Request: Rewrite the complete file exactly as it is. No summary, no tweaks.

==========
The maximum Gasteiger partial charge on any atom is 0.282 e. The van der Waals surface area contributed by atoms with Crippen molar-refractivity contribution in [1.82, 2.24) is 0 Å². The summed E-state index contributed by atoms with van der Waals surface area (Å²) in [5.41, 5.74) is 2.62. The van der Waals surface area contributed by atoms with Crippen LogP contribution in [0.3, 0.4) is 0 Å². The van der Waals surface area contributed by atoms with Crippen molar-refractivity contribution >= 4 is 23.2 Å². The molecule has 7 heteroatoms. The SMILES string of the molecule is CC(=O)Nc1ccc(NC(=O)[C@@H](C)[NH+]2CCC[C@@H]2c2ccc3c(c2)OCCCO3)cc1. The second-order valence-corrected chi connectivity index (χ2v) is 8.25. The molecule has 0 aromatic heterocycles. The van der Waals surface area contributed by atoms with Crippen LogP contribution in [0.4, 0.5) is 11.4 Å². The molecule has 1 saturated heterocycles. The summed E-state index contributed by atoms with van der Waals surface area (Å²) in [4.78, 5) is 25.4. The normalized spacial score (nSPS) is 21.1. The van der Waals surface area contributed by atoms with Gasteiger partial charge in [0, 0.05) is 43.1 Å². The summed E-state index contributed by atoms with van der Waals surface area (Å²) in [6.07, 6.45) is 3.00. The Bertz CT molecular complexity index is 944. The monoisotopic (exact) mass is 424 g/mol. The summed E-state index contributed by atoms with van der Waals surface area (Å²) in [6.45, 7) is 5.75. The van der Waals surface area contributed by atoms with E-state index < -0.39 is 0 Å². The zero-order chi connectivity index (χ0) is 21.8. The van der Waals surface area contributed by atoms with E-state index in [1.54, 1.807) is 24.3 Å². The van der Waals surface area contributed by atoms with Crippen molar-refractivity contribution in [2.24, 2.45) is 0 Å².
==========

The maximum Gasteiger partial charge on any atom is 0.282 e. The van der Waals surface area contributed by atoms with Crippen molar-refractivity contribution in [1.82, 2.24) is 0 Å². The summed E-state index contributed by atoms with van der Waals surface area (Å²) in [5.41, 5.74) is 2.62. The van der Waals surface area contributed by atoms with Crippen LogP contribution in [0.3, 0.4) is 0 Å². The van der Waals surface area contributed by atoms with Crippen molar-refractivity contribution >= 4 is 23.2 Å². The molecule has 7 heteroatoms. The SMILES string of the molecule is CC(=O)Nc1ccc(NC(=O)[C@@H](C)[NH+]2CCC[C@@H]2c2ccc3c(c2)OCCCO3)cc1. The second-order valence-corrected chi connectivity index (χ2v) is 8.25. The molecule has 0 aromatic heterocycles. The van der Waals surface area contributed by atoms with Crippen LogP contribution in [0.4, 0.5) is 11.4 Å². The molecule has 1 saturated heterocycles. The summed E-state index contributed by atoms with van der Waals surface area (Å²) in [4.78, 5) is 25.4. The normalized spacial score (nSPS) is 21.1. The van der Waals surface area contributed by atoms with Gasteiger partial charge in [0, 0.05) is 43.1 Å². The summed E-state index contributed by atoms with van der Waals surface area (Å²) in [6.07, 6.45) is 3.00. The Bertz CT molecular complexity index is 944. The monoisotopic (exact) mass is 424 g/mol. The summed E-state index contributed by atoms with van der Waals surface area (Å²) in [6.45, 7) is 5.75. The van der Waals surface area contributed by atoms with E-state index < -0.39 is 0 Å². The zero-order chi connectivity index (χ0) is 21.8. The van der Waals surface area contributed by atoms with E-state index in [1.54, 1.807) is 24.3 Å². The van der Waals surface area contributed by atoms with Crippen molar-refractivity contribution in [2.24, 2.45) is 0 Å².